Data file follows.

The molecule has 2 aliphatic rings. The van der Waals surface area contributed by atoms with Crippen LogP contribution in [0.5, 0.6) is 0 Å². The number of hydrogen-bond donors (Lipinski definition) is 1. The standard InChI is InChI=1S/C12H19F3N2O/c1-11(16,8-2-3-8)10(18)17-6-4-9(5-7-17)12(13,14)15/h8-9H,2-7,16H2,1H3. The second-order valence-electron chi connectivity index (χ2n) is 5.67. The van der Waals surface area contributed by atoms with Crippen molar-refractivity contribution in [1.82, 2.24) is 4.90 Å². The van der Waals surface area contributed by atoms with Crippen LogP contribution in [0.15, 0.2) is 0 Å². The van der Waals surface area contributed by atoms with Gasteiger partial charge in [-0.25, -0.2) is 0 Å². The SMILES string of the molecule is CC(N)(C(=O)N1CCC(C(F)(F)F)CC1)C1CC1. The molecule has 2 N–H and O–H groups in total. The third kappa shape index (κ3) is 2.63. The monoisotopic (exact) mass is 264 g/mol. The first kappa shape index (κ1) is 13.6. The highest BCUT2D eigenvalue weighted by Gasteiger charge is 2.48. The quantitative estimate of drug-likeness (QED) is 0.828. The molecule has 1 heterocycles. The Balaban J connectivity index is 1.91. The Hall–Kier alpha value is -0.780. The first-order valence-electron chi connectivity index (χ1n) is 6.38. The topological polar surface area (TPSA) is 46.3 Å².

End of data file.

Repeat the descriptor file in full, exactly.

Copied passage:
The molecule has 2 aliphatic rings. The van der Waals surface area contributed by atoms with Crippen LogP contribution in [0.5, 0.6) is 0 Å². The number of hydrogen-bond donors (Lipinski definition) is 1. The standard InChI is InChI=1S/C12H19F3N2O/c1-11(16,8-2-3-8)10(18)17-6-4-9(5-7-17)12(13,14)15/h8-9H,2-7,16H2,1H3. The second-order valence-electron chi connectivity index (χ2n) is 5.67. The van der Waals surface area contributed by atoms with Crippen molar-refractivity contribution in [1.82, 2.24) is 4.90 Å². The van der Waals surface area contributed by atoms with Crippen LogP contribution in [0.15, 0.2) is 0 Å². The van der Waals surface area contributed by atoms with Gasteiger partial charge in [-0.25, -0.2) is 0 Å². The SMILES string of the molecule is CC(N)(C(=O)N1CCC(C(F)(F)F)CC1)C1CC1. The molecule has 2 N–H and O–H groups in total. The third kappa shape index (κ3) is 2.63. The monoisotopic (exact) mass is 264 g/mol. The first kappa shape index (κ1) is 13.6. The highest BCUT2D eigenvalue weighted by Gasteiger charge is 2.48. The quantitative estimate of drug-likeness (QED) is 0.828. The molecule has 1 heterocycles. The Balaban J connectivity index is 1.91. The Hall–Kier alpha value is -0.780. The first-order valence-electron chi connectivity index (χ1n) is 6.38. The topological polar surface area (TPSA) is 46.3 Å².